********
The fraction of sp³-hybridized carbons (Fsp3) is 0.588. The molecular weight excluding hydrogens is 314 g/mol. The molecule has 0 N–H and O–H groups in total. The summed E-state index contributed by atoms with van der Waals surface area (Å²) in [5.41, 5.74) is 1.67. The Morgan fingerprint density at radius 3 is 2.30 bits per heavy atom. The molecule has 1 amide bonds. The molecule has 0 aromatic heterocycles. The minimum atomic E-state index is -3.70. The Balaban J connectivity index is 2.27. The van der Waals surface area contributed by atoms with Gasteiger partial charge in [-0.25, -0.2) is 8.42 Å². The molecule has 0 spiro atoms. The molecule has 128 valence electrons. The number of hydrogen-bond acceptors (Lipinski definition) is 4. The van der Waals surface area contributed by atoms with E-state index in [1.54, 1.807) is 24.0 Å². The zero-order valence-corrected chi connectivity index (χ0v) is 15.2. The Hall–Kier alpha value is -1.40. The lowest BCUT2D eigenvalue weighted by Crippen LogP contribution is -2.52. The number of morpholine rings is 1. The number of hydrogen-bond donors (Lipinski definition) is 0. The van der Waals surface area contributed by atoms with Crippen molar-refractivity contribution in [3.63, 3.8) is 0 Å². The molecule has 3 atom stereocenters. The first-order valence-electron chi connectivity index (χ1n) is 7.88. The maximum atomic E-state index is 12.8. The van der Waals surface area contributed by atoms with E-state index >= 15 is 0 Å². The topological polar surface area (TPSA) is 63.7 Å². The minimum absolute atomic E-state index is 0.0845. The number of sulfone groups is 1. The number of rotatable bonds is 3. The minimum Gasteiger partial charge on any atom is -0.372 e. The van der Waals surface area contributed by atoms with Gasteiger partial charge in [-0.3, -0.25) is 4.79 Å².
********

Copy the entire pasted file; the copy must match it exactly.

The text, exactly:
The fraction of sp³-hybridized carbons (Fsp3) is 0.588. The molecular weight excluding hydrogens is 314 g/mol. The molecule has 0 N–H and O–H groups in total. The summed E-state index contributed by atoms with van der Waals surface area (Å²) in [5.41, 5.74) is 1.67. The Morgan fingerprint density at radius 3 is 2.30 bits per heavy atom. The molecule has 1 amide bonds. The molecule has 0 aromatic heterocycles. The minimum atomic E-state index is -3.70. The Balaban J connectivity index is 2.27. The van der Waals surface area contributed by atoms with Gasteiger partial charge in [-0.25, -0.2) is 8.42 Å². The molecule has 0 spiro atoms. The molecule has 128 valence electrons. The number of hydrogen-bond acceptors (Lipinski definition) is 4. The van der Waals surface area contributed by atoms with E-state index in [1.54, 1.807) is 24.0 Å². The zero-order valence-corrected chi connectivity index (χ0v) is 15.2. The Hall–Kier alpha value is -1.40. The lowest BCUT2D eigenvalue weighted by Crippen LogP contribution is -2.52. The number of morpholine rings is 1. The number of hydrogen-bond donors (Lipinski definition) is 0. The van der Waals surface area contributed by atoms with Crippen molar-refractivity contribution in [3.63, 3.8) is 0 Å². The molecule has 3 atom stereocenters. The first-order valence-electron chi connectivity index (χ1n) is 7.88. The maximum atomic E-state index is 12.8. The van der Waals surface area contributed by atoms with E-state index >= 15 is 0 Å². The topological polar surface area (TPSA) is 63.7 Å². The minimum absolute atomic E-state index is 0.0845. The number of sulfone groups is 1. The number of rotatable bonds is 3. The minimum Gasteiger partial charge on any atom is -0.372 e. The van der Waals surface area contributed by atoms with Gasteiger partial charge in [-0.3, -0.25) is 4.79 Å².